TinderSmart Tehama: Wildfire Readiness
Be ready for wildfire. Together we are TinderSmart Tehama
Defensible Space Assistance
Creating and maintaining 100 feet of defensible space around habitable structures is a wildfire preventative practice. Landowners within State Responsibility Areas (SRA) are required to create and maintain defensible space and those within the Wildland-Urban Interface (WUI) zone are encouraged to do so. Are you eligible to receive FREE help through the Tehama Conservation Fund's Defensible Space Assistance program? Limited time offer. See full details and apply here.
"A very big thank you for the work that you all did, and for being kind enough to help us out. The job that was done in 3 days would have taken my daughters and I about 2-3 years to complete because of my disabilities. The work that the team did makes us feel safer. This summer we will not have to worry as much because you guys have helped us out so much and we are so thankful for all of your help."
-T. Smith, Defensible Space Assistance Recipient
Hazard Tree Removal
The Mineral & Stringtown Hazard Tree Removal Project serves to treat dead, dying, and diseased trees, and trees that violate Public Resources Code 4291. Learn more here.
Cost-Share Vegetation Treatments
Residents who are not eligibility for the free Defensible Space Assistance can apply to our Cost-Share vegetation treatment program. Our Cost-Share program provides the same services, and provides community access to the RCDTC Equipment Services' chipper, masticator, and other management equipment and operators. Landowners meet 25% of the total service cost. LImited time offer. See full details and apply here.
Community Chipping Day
Reduce the fuels, reduce the risk. You cut, you stack, we chip. A Do-It-Yourself, neighborhood approach for Tehama County residents to create Defensible Space. Are you eligible to participate in the FREE roadside Community Chipping Day? Limited time offer.
Roadside Shaded Fuel Breaks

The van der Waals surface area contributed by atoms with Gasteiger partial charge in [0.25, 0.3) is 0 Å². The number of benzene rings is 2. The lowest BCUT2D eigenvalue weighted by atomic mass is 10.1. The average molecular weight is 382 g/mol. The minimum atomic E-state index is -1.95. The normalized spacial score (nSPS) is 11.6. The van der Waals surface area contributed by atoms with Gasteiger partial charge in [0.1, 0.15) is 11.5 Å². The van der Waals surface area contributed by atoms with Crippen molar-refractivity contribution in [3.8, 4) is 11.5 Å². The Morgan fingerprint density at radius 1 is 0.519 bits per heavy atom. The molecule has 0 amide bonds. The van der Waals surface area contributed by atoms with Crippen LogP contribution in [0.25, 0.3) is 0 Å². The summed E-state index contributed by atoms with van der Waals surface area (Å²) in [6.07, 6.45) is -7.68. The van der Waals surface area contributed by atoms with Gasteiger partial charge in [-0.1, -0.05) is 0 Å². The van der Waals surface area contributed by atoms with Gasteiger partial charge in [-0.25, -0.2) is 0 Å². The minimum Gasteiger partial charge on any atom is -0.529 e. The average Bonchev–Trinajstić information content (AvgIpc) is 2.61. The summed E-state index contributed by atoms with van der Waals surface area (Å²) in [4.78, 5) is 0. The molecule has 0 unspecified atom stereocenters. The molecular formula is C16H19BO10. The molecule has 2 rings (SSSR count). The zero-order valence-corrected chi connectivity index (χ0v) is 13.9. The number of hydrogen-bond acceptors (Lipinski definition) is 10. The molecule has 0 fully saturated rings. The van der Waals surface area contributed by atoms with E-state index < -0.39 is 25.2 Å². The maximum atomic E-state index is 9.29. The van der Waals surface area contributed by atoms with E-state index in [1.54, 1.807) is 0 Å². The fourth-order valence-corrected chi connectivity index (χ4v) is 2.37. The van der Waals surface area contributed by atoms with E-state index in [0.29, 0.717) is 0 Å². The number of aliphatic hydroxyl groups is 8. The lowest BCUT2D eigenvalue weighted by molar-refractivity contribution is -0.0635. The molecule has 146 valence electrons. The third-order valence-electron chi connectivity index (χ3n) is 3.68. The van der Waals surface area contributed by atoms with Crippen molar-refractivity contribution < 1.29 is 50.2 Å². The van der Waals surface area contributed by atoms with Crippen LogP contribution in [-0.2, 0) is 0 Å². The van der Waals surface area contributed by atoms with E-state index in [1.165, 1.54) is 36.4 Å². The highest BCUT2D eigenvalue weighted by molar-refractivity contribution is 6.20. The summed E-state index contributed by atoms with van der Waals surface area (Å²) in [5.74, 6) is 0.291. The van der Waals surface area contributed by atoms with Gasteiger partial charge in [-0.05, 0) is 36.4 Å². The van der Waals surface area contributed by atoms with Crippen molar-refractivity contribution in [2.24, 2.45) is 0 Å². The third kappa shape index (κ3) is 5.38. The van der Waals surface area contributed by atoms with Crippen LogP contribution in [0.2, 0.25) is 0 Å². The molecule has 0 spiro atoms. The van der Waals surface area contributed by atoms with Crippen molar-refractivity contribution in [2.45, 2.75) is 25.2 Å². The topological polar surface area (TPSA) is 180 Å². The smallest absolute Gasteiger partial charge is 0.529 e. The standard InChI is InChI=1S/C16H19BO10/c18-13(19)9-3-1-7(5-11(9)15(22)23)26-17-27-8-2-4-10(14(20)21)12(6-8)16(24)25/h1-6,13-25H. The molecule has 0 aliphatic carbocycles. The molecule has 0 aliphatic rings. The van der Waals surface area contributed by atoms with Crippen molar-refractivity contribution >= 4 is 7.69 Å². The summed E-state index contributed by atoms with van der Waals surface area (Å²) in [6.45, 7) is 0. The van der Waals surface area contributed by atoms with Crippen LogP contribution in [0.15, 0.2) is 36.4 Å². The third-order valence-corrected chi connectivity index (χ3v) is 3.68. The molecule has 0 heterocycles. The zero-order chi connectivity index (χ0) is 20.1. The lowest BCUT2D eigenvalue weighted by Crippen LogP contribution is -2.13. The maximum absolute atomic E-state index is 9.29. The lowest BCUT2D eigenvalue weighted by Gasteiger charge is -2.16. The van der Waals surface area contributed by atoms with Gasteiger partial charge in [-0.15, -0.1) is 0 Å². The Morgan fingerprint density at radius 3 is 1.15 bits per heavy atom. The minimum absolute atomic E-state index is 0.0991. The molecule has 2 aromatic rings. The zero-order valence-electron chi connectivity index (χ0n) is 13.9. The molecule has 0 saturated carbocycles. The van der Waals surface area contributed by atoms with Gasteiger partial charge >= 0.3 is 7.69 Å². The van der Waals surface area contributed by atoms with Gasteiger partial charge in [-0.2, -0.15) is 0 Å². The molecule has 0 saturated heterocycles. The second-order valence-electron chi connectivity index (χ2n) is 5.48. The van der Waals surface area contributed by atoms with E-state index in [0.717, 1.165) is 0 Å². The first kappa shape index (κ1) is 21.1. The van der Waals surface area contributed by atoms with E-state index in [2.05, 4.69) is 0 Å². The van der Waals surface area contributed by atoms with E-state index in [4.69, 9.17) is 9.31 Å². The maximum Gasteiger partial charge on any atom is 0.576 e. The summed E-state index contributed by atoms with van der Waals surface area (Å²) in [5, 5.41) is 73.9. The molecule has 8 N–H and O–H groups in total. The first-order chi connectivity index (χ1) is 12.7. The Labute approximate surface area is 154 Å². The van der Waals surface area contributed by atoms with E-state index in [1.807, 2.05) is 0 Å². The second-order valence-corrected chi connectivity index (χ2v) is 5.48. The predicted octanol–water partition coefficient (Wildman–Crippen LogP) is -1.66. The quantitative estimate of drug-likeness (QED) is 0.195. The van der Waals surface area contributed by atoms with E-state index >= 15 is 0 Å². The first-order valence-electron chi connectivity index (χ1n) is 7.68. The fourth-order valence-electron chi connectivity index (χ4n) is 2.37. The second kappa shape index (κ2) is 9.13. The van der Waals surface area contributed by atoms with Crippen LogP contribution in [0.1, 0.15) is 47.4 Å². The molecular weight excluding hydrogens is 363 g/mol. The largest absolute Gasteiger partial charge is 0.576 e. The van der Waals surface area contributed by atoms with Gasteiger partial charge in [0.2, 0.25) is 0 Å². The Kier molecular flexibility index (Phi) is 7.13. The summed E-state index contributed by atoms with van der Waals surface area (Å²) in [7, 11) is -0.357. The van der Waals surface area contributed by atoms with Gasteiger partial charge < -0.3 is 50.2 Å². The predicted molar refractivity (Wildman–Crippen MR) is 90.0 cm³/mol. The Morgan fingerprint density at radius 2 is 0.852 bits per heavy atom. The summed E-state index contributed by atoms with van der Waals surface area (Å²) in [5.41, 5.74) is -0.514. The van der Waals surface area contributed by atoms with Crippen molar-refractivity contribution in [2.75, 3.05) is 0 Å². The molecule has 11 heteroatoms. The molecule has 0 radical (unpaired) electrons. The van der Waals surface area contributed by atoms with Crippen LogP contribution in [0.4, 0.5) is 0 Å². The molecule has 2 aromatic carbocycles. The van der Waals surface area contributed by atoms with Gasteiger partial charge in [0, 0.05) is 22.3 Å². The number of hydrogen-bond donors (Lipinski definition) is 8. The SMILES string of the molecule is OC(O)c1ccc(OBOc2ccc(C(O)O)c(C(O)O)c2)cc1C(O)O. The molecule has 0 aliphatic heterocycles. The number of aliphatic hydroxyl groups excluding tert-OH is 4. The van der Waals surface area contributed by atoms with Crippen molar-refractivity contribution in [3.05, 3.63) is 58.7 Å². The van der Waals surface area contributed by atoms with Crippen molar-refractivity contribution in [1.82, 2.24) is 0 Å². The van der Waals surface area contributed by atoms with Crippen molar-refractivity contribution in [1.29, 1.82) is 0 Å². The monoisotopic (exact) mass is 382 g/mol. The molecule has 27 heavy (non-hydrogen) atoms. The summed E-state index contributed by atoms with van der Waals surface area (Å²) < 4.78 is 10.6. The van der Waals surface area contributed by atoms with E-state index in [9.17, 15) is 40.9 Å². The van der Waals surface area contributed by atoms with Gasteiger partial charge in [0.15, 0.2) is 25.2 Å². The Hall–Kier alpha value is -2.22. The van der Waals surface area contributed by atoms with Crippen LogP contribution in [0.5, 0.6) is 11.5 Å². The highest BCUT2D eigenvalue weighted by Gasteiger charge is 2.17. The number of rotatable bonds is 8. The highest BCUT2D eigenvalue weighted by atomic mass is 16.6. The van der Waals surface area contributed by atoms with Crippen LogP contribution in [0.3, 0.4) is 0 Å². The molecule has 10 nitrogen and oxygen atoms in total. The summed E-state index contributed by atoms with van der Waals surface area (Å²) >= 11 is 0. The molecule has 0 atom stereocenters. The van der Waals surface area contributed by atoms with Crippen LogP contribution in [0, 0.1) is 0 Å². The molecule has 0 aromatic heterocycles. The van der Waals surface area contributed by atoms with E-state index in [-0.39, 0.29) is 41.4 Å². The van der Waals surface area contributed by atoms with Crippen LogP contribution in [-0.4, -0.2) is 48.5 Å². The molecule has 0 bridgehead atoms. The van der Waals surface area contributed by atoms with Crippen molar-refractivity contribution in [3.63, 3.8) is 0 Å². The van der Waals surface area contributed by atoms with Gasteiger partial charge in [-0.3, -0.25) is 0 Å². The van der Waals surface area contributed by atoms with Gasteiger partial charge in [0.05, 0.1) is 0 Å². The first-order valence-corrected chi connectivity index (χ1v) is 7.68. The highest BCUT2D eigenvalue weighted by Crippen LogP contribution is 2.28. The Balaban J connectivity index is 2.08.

Fuel Breaks are strips or blocks of vegetation that have been altered to slow or control a fire. The RCDTC uses this wildfire readiness strategy to reduce the roadside hazardous vegetation. A shaded fuel break selectively thins and removes flammable understory vegetation (ladder fuels) while leaving the majority of larger, more fire tolerant tree species in place.
The RCDTC is currently implementing the West Tehama Roadside Fuels Treatment Project, a roadside shaded fuel break just west of the Cottonwood Community in Tehama County. It is a collaborative effort between the RCDTC, voluntary landowners, and CAL FIRE’s Ishi Conservation Camp to reduce roadside hazardous vegetation. The Project focuses on eight secondary roads that influence the Bowman Road corridor to include Starr Drive, Bo Lane, Papas Place, Keeper Lane, Davis Garden Drive, Rory Lane, Brincat Manor Road, and Wildridge Road.
Project work addresses approximately 6 miles of dangerous roadside vegetation build-up, such as understory brush and woody debris, that significantly contribute to the severity of wildfire should one occur in this area. It also improves the ability of firefighting personnel to conduct wildfire initial attack and influence wildfire behavior.
The Surrey Village & Wilcox Roadside Vegetation Treatment is scheduled to begin in late March 2023. Learn more here.
Watch our Roadside Fuel Breaks educational video, see mp4 link below (6 minutes).RCDTC Fuel Breaks.mp4